What caused the demise of the Sivullirmiut giants is still unclear, though it is generally agreed upon that the culture went extinct around the time of the medieval warming period( roughly 1500C.E.) Nunavut folklore holds that the giants were doomed to die with the ice that gave them life, and that the new people long ago chased the straggling survivors into the sea. There is also historical evidence that early Norse travelers came into contact with the Sivullirmiut some time before their extinction.

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Down By The Crick

Even before the dementia, aunt Denise was not fun to be around. I was her least favorite nephew(for multiple reasons) yet somehow the job of overseeing her care fell to me. Good. Great. Not like I didn’t have other things to see to.

Give my family some credit, they did try to chip in as much as they could. She never had kids, and her only husband had died in 1968, so it was pretty much me or nothing.

I remember her house as the “touch-me-not” museum from when I was a kid. Endless shelves of those cheap little knicknacks you find at thrifts stores, not a single bare surface to set something. And if you so much as looked at something the wrong way, she’d fly at you screeching like a harpy. Fun.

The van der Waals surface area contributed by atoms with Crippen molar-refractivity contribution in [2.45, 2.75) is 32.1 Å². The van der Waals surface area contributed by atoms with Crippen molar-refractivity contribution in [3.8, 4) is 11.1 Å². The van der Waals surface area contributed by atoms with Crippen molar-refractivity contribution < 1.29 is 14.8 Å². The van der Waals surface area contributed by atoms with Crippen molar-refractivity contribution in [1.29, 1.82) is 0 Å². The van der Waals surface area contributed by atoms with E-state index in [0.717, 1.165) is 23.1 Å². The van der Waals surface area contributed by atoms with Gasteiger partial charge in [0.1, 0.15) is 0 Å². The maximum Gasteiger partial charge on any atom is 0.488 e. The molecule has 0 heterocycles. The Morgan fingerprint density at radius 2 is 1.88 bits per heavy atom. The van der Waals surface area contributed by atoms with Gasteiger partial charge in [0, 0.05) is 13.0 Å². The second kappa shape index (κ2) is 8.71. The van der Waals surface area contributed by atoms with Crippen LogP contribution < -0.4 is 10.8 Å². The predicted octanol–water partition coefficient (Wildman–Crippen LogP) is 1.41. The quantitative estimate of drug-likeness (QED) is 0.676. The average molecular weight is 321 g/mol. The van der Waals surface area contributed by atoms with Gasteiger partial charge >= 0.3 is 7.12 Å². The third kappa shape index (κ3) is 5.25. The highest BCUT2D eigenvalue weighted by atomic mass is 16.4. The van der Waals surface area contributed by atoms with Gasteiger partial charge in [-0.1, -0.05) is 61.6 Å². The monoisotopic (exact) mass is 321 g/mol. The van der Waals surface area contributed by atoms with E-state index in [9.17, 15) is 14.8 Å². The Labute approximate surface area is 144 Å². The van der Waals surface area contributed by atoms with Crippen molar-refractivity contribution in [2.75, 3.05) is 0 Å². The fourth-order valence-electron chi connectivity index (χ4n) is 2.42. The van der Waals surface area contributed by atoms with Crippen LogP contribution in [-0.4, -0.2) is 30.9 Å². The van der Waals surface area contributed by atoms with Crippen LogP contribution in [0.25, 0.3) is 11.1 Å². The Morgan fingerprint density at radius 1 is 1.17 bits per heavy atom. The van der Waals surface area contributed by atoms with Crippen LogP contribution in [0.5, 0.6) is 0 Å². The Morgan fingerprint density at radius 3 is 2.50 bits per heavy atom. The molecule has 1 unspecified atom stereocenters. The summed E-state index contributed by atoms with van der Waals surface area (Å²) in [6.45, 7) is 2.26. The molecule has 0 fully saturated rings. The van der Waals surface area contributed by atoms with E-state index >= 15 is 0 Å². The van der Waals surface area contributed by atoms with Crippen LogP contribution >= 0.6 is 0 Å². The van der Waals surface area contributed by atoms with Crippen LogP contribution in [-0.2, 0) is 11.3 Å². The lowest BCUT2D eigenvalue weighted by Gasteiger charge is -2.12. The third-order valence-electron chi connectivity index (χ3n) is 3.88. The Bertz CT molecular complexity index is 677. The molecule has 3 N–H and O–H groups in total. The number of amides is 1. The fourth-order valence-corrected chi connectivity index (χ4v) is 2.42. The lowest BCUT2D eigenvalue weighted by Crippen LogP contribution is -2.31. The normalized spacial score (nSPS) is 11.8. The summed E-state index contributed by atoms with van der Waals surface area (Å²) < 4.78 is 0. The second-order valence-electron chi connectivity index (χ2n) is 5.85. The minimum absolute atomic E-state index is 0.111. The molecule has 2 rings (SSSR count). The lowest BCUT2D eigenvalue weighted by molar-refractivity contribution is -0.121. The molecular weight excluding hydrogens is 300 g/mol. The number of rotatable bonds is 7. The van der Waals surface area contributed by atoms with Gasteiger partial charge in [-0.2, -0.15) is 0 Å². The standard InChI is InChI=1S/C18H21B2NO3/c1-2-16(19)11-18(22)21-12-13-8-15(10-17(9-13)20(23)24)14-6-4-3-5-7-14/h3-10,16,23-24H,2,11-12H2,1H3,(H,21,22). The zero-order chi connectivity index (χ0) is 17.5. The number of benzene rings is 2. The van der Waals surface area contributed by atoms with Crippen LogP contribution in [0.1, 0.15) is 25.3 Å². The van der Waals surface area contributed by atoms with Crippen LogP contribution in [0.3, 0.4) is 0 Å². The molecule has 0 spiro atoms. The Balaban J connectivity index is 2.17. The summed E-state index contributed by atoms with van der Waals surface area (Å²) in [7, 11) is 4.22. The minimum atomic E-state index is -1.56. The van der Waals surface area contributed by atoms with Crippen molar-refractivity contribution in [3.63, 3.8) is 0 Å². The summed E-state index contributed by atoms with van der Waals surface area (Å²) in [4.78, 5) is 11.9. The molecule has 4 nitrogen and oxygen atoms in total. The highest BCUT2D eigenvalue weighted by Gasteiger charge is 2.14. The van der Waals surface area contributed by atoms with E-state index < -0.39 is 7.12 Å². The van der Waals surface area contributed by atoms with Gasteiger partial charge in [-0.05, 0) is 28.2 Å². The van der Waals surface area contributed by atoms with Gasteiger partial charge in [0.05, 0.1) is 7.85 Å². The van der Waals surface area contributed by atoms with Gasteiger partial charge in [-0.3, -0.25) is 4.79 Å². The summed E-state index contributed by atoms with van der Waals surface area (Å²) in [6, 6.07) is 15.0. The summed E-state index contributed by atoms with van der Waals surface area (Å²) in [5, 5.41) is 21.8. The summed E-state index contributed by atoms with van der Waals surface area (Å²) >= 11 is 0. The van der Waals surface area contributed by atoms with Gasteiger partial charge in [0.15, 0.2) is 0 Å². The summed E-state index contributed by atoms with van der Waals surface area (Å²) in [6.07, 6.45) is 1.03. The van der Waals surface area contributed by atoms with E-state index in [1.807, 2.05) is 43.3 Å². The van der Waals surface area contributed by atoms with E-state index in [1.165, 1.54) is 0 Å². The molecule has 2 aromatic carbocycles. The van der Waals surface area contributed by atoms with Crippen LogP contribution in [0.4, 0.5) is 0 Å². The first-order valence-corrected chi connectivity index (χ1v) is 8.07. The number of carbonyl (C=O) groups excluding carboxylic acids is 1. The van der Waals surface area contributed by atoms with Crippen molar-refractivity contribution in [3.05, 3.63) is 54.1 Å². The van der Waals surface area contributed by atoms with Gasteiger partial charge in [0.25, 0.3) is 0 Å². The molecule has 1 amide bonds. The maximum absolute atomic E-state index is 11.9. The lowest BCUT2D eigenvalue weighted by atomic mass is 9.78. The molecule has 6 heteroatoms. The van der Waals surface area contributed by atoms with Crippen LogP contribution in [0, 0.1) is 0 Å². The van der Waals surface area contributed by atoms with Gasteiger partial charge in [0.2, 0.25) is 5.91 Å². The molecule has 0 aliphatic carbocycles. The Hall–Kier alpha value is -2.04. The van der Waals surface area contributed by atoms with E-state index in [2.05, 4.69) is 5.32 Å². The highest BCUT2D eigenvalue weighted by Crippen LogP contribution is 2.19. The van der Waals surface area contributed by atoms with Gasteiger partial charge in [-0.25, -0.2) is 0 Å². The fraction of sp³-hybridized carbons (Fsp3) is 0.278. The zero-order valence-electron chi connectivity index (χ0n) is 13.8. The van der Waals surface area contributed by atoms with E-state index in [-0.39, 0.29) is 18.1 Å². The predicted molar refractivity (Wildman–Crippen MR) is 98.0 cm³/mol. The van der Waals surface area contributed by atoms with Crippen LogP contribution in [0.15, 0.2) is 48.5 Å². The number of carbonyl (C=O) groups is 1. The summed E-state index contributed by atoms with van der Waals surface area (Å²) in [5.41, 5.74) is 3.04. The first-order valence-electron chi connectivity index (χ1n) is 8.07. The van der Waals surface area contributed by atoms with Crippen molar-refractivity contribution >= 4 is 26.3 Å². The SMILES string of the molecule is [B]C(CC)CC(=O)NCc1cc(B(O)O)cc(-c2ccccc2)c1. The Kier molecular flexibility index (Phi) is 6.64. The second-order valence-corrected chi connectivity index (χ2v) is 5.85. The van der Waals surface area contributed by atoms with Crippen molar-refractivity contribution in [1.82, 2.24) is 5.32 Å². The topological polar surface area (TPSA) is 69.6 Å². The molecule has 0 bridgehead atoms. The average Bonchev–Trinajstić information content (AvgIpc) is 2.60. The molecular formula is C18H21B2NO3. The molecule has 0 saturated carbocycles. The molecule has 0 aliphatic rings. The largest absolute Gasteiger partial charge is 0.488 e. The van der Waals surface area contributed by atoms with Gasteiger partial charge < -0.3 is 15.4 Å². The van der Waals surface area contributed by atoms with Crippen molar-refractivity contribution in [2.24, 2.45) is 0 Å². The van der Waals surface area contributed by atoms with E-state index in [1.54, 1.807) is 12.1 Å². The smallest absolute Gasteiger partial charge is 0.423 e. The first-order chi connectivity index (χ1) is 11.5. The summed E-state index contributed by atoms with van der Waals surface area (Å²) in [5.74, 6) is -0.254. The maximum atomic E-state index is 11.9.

In her mind, I guess, the house is still like it was, full of neatly ordered rows of figurines and samplers and other tchotchkes. But I can tell you what it was really like. Heaps of old junk she’d find sifting through neighbor’s trash. She’d even collect bits of broken glass like they were gems. To cap it all off, she kept sneaking in dead animals and placing them like they were stuffed toys. Oh boy, did she throw a fit when found her ‘pet’ mouse.

If I don’t seem very fond of the old bat, the feeling was very much mutual. I could never bring my boyfriend over or I was going to hell. I couldn’t use the microwave or TV because the rays would make her sterile(yes, really.) I had to stop wandering off or she would tell my mother.

That was what she called it. She couldn’t stand having me in the house, but the second I left her sight I was abandoning her to some horrible fate. Even though I was juggling a job and school with her home care, she seemed to think all I did all day was sneak down to ‘the crick,’ which was this muddy old drainage ditch I hadn’t been near since I was a teenager. I tried locking her in when I had to leave for long periods of time and couldn’t get someone to watch her, but she still found ways to escape.

That was where she died. Not in the house, by the old ditch.

She’d had a cardiac arrest, they’d said. She had a really shocked look on her face and died with her hands clenched into fists. Of course there were rumblings about elder abuse, but my family really backed me up on this. I should have known it wasn’t for free, because then they expected me to sort out the old house by myself. Dicks.

The whole first day I just started shoveling stuff into the dumpster. Anything of value had long been encrusted with the filth of that house, so I had no qualms about getting rid of it. Towards evening I decided to knock off and look through the the books and see if there were any photo albums I should save. On a shelf in between endless issues of national geographic and one of those crockpot recipe books was the journal.